It feels like a year ago now. But it was on 19 March, when I left for my hometown of Nairobi from Geneva, where I live and work. I landed in Nairobi on the morning of 20 March, a week after Kenya had confirmed its first case of the coronavirus and a few days before Nairobi’s airports were closed for regular international passengers.
Sex workers in Africa are among the communities suffering the most due to the COVID-19 pandemic, as lockdowns and police crackdowns leave millions without income. Sex workers have always been vulnerable to violence and infectious diseases such as HIV, but COVID-19 has increased those risks.
Across the world, the COVID-19 pandemic is threatening access to lifesaving medicines for people living with HIV. Lockdowns and restrictions on public transportation make it harder for many to get treatment. Many people living with HIV can’t afford to pay for a taxi to the health center. That extra hurdle can result in more deaths.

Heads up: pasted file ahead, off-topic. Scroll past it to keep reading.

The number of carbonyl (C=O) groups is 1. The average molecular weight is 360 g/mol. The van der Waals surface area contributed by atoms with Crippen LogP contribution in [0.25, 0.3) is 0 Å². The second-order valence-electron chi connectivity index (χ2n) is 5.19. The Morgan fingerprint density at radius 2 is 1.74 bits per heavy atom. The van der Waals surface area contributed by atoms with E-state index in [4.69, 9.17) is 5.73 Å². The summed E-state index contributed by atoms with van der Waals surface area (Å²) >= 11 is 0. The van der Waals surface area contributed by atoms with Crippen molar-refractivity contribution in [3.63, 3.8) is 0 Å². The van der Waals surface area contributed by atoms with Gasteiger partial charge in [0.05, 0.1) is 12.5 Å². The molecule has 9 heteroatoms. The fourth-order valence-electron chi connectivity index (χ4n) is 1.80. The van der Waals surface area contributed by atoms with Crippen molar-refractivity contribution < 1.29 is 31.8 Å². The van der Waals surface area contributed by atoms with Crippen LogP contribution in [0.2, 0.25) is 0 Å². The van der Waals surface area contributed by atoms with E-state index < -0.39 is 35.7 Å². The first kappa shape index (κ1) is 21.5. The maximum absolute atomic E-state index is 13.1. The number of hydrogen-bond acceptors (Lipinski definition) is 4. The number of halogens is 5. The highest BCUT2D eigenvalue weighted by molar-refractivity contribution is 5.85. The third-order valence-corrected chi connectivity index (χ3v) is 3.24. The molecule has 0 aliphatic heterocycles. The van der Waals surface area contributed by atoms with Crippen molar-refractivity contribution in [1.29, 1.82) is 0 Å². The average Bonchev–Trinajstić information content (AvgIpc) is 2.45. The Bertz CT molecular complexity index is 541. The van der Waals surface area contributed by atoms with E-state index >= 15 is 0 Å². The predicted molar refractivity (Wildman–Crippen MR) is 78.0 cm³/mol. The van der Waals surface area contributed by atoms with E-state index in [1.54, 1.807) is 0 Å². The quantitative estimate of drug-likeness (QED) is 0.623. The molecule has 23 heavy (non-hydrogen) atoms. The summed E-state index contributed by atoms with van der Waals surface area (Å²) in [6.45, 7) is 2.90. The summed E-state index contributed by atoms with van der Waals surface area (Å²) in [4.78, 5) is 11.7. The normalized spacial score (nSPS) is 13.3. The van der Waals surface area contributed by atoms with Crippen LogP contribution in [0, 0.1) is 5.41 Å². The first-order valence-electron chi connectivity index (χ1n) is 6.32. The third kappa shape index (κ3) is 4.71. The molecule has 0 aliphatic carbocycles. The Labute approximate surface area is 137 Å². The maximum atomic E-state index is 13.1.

At the International AIDS conference in 2000 I joined an activist community that barreled through the streets of Durban demanding universal access to HIV treatment. At the time, the treatment was only accessible to the rich – it cost more than US$10,000 to treat one person per year.
The COVID-19 lockdowns are making it difficult for vulnerable people to access critical health services, particularly in remote communities. In northern Uganda, the lockdown and restrictions on transport are a barrier to accessing health services for mothers and pregnant women living with HIV, putting them and their babies at risk.